This service brings my unique mixture of three backgrounds of education, training and clinical experience into one treatment room. Here, my patients allow me to use my orthopaedic and osteopathic assessments tools, my clinical reasoning and judgement, combined with my palpation, intuition and professional experience, to help improve their current situation. My education covered three similar, yet distinct disciplines; Athletic Therapy, Massage Therapy and Osteopathic Treatment. I can take many different types of approaches that are best suited for a person's unique needs or goals.
In addition, I can also appreciate if a patient has been to see another practitioner and what approach they may have used to attempt to improve the injury status. This understanding allows me to quickly deduce what approach has been helpful, what has been not so helpful, what else needs to be addressed, what was missed, for example. This is not to say that another practitioner did not do their job. Rather, I get the benefit of seeing what has been tried and what the results were. Ultimately, collaboration and working in tandem with other types of practitioners means I get to help my patients fill in the gaps in the health care needs.
What is massage?
Massage is the manipulation of superficial and deep layers of muscle and connective tissue to enhance the function and promote relaxation and overall wellbeing. Massage involves acting on and manipulating the body with pressure – stationary, or moving – tension, motion, or vibration, done manually or with mechanical aids. Target tissues may include muscles, tendons, ligaments, skin, fascia, joints, or other connective tissues, as well as lymphatic vessels, or organs of the gastrointestinal system. Massage can be applied with the hands, fingers, elbows knees, forearms and feet. There are over eighty different recognized massage modalities.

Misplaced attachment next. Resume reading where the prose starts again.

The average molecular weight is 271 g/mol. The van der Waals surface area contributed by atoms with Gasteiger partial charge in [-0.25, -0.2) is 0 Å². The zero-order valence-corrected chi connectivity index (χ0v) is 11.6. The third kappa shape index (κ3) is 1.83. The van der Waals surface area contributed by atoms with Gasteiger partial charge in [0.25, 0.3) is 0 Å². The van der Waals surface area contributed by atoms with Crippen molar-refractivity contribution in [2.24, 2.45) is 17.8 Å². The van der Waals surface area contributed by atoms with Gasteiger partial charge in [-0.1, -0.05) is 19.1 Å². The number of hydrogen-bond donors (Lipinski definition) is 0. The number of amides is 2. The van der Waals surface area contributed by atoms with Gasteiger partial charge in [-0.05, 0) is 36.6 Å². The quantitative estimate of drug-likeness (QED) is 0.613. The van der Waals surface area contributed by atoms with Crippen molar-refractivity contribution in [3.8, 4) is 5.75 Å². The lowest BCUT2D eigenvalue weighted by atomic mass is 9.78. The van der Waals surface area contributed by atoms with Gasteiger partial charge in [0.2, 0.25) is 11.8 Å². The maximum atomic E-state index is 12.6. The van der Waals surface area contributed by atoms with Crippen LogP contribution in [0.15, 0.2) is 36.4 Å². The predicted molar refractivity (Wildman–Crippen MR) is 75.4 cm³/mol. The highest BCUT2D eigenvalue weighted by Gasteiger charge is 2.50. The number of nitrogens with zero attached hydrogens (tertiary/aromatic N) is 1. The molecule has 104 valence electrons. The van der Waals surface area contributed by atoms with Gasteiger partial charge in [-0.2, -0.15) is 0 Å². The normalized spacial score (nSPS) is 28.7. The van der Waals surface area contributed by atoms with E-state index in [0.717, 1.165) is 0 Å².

Types of Massage Offered
Myofascial release refers to the manual massage technique for stretching the fascia and releasing bonds between fascia, integument, and muscles with the goal of eliminating pain, increasing range of motion and aiding fluid exchange within the tissues. Myofascial release usually involves applying shear compression or tension in various directions, or by skin rolling.
Swedish massage uses five styles of long, flowing strokes to massage. The five basic strokes are effleurage (sliding or gliding), petrissage (kneading), tapotement (rhythmic tapping), friction (cross fiber) and vibration/shaking. Swedish massage has shown to be helpful in reducing pain, joint stiffness, and improving function in patients with osteoarthritis. It has also been shown to be helpful in individuals with poor circulation.
Trigger point therapy
Sometimes confused with pressure point massage, this involves deactivating trigger point that may cause local pain or refer pain and other sensations, such as headaches, in other parts of the body. Manual pressure, vibration, injection, or other treatment is applied to these points to relieve myofascial pain. Trigger points have been photomicrographed and measured electrically. These points relate to dysfunction in the myoneural junction, also called neuromuscular junction (NMJ), in muscle, and therefore this modality is different from reflexology, acupressure and pressure point massage where the typical aim is to rebalance energy systems and stimulate meridian channels.
Deep Tissue Massage